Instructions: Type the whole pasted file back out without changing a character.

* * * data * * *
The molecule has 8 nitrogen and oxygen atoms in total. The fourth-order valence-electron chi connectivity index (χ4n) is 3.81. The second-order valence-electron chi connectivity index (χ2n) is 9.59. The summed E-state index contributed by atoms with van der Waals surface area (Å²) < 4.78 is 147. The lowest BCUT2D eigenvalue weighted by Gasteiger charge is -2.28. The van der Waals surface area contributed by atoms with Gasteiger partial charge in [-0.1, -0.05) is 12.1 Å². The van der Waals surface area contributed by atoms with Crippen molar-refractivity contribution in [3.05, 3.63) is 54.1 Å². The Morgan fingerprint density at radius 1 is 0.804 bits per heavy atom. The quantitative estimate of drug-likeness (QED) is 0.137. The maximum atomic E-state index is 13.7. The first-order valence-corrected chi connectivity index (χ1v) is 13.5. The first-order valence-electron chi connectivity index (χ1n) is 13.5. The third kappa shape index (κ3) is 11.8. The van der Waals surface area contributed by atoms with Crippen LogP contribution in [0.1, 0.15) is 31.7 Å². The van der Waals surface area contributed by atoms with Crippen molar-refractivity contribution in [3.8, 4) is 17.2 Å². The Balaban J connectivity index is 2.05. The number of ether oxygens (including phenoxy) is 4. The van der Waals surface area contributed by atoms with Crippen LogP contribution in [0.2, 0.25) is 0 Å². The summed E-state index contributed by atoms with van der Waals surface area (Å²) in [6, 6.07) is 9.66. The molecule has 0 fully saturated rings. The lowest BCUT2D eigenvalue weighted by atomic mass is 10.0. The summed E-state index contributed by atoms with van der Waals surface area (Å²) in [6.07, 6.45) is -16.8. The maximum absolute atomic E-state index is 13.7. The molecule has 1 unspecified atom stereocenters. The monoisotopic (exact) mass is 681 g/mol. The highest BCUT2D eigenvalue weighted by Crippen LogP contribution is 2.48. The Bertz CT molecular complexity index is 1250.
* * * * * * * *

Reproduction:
The molecule has 8 nitrogen and oxygen atoms in total. The fourth-order valence-electron chi connectivity index (χ4n) is 3.81. The second-order valence-electron chi connectivity index (χ2n) is 9.59. The summed E-state index contributed by atoms with van der Waals surface area (Å²) < 4.78 is 147. The lowest BCUT2D eigenvalue weighted by Gasteiger charge is -2.28. The van der Waals surface area contributed by atoms with Gasteiger partial charge in [-0.1, -0.05) is 12.1 Å². The van der Waals surface area contributed by atoms with Crippen molar-refractivity contribution in [3.05, 3.63) is 54.1 Å². The Morgan fingerprint density at radius 1 is 0.804 bits per heavy atom. The quantitative estimate of drug-likeness (QED) is 0.137. The maximum atomic E-state index is 13.7. The first-order valence-corrected chi connectivity index (χ1v) is 13.5. The first-order valence-electron chi connectivity index (χ1n) is 13.5. The third kappa shape index (κ3) is 11.8. The van der Waals surface area contributed by atoms with Crippen LogP contribution in [0.1, 0.15) is 31.7 Å². The van der Waals surface area contributed by atoms with Crippen molar-refractivity contribution in [3.8, 4) is 17.2 Å². The Balaban J connectivity index is 2.05. The number of ether oxygens (including phenoxy) is 4. The van der Waals surface area contributed by atoms with Crippen LogP contribution in [0.2, 0.25) is 0 Å². The summed E-state index contributed by atoms with van der Waals surface area (Å²) in [6, 6.07) is 9.66. The molecule has 0 fully saturated rings. The lowest BCUT2D eigenvalue weighted by atomic mass is 10.0. The summed E-state index contributed by atoms with van der Waals surface area (Å²) in [6.07, 6.45) is -16.8. The maximum absolute atomic E-state index is 13.7. The molecule has 1 unspecified atom stereocenters. The monoisotopic (exact) mass is 681 g/mol. The highest BCUT2D eigenvalue weighted by Crippen LogP contribution is 2.48. The Bertz CT molecular complexity index is 1250.